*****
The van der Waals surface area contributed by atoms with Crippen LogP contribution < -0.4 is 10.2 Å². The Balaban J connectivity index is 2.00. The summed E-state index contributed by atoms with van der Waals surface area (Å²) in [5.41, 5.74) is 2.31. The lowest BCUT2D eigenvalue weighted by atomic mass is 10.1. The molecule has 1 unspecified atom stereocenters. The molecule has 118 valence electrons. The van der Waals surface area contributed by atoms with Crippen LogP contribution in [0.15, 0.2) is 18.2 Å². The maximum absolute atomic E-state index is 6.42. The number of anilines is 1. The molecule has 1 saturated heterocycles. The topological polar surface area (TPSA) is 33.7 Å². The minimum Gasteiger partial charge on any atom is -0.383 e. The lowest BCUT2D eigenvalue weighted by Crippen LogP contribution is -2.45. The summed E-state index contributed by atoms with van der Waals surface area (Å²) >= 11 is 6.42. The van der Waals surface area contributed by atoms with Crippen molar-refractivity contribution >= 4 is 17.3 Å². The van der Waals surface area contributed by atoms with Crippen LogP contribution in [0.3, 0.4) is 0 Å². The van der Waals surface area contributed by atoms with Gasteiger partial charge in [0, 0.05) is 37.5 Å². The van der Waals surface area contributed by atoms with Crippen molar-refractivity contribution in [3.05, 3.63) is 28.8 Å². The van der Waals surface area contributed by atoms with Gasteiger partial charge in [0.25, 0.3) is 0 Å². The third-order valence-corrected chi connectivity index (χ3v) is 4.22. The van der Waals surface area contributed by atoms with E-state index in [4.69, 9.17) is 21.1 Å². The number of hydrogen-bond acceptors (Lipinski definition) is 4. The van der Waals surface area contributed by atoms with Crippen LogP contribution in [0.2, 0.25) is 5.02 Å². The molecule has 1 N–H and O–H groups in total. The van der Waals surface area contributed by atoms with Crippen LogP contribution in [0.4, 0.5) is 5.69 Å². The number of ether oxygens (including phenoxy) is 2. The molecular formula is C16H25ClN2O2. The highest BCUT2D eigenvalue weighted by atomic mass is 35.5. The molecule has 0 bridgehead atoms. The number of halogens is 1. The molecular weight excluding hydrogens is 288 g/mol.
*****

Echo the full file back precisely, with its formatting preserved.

The van der Waals surface area contributed by atoms with Crippen LogP contribution < -0.4 is 10.2 Å². The Balaban J connectivity index is 2.00. The summed E-state index contributed by atoms with van der Waals surface area (Å²) in [5.41, 5.74) is 2.31. The lowest BCUT2D eigenvalue weighted by atomic mass is 10.1. The molecule has 1 unspecified atom stereocenters. The molecule has 118 valence electrons. The van der Waals surface area contributed by atoms with Crippen LogP contribution in [0.15, 0.2) is 18.2 Å². The maximum absolute atomic E-state index is 6.42. The number of anilines is 1. The molecule has 1 saturated heterocycles. The topological polar surface area (TPSA) is 33.7 Å². The minimum Gasteiger partial charge on any atom is -0.383 e. The lowest BCUT2D eigenvalue weighted by Crippen LogP contribution is -2.45. The summed E-state index contributed by atoms with van der Waals surface area (Å²) >= 11 is 6.42. The van der Waals surface area contributed by atoms with Crippen molar-refractivity contribution >= 4 is 17.3 Å². The van der Waals surface area contributed by atoms with Crippen LogP contribution in [0.3, 0.4) is 0 Å². The van der Waals surface area contributed by atoms with Gasteiger partial charge in [0, 0.05) is 37.5 Å². The van der Waals surface area contributed by atoms with Crippen molar-refractivity contribution in [3.05, 3.63) is 28.8 Å². The van der Waals surface area contributed by atoms with Gasteiger partial charge in [0.25, 0.3) is 0 Å². The third-order valence-corrected chi connectivity index (χ3v) is 4.22. The van der Waals surface area contributed by atoms with E-state index in [4.69, 9.17) is 21.1 Å². The number of hydrogen-bond acceptors (Lipinski definition) is 4. The van der Waals surface area contributed by atoms with Crippen LogP contribution in [0.2, 0.25) is 5.02 Å². The molecule has 1 N–H and O–H groups in total. The van der Waals surface area contributed by atoms with Crippen LogP contribution in [0.4, 0.5) is 5.69 Å². The number of ether oxygens (including phenoxy) is 2. The molecular formula is C16H25ClN2O2. The highest BCUT2D eigenvalue weighted by atomic mass is 35.5. The molecule has 0 bridgehead atoms. The number of halogens is 1. The molecular weight excluding hydrogens is 288 g/mol.